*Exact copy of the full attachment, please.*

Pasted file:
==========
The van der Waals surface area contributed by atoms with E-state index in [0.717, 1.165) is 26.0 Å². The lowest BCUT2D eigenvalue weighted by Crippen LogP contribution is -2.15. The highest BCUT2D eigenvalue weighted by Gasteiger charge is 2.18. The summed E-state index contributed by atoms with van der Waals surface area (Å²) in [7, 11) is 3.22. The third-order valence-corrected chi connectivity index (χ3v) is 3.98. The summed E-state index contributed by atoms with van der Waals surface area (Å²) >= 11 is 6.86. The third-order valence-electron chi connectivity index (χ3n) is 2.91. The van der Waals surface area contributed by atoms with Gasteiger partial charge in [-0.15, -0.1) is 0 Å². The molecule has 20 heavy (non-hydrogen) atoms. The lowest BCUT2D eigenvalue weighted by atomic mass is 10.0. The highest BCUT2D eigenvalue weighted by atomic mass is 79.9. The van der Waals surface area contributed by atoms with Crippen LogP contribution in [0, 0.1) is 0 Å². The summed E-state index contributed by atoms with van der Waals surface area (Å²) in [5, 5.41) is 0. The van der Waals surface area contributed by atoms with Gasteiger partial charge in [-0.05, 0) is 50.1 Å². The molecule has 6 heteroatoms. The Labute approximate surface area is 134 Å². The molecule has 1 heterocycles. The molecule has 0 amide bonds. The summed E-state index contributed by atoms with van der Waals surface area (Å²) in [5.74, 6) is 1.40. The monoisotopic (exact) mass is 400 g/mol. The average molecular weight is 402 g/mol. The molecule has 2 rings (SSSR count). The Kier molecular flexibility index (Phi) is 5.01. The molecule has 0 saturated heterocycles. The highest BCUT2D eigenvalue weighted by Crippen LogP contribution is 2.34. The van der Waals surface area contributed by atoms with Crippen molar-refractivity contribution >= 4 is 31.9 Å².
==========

The van der Waals surface area contributed by atoms with E-state index in [0.717, 1.165) is 26.0 Å². The lowest BCUT2D eigenvalue weighted by Crippen LogP contribution is -2.15. The highest BCUT2D eigenvalue weighted by Gasteiger charge is 2.18. The summed E-state index contributed by atoms with van der Waals surface area (Å²) in [7, 11) is 3.22. The third-order valence-corrected chi connectivity index (χ3v) is 3.98. The summed E-state index contributed by atoms with van der Waals surface area (Å²) >= 11 is 6.86. The third-order valence-electron chi connectivity index (χ3n) is 2.91. The van der Waals surface area contributed by atoms with Gasteiger partial charge in [-0.15, -0.1) is 0 Å². The molecule has 20 heavy (non-hydrogen) atoms. The lowest BCUT2D eigenvalue weighted by atomic mass is 10.0. The highest BCUT2D eigenvalue weighted by atomic mass is 79.9. The van der Waals surface area contributed by atoms with Crippen LogP contribution in [0, 0.1) is 0 Å². The summed E-state index contributed by atoms with van der Waals surface area (Å²) in [5, 5.41) is 0. The van der Waals surface area contributed by atoms with Gasteiger partial charge in [-0.05, 0) is 50.1 Å². The molecule has 6 heteroatoms. The Labute approximate surface area is 134 Å². The molecule has 1 heterocycles. The molecule has 0 amide bonds. The summed E-state index contributed by atoms with van der Waals surface area (Å²) in [5.74, 6) is 1.40. The monoisotopic (exact) mass is 400 g/mol. The average molecular weight is 402 g/mol. The molecule has 2 rings (SSSR count). The Kier molecular flexibility index (Phi) is 5.01. The molecule has 0 saturated heterocycles. The highest BCUT2D eigenvalue weighted by Crippen LogP contribution is 2.34. The van der Waals surface area contributed by atoms with Crippen molar-refractivity contribution >= 4 is 31.9 Å².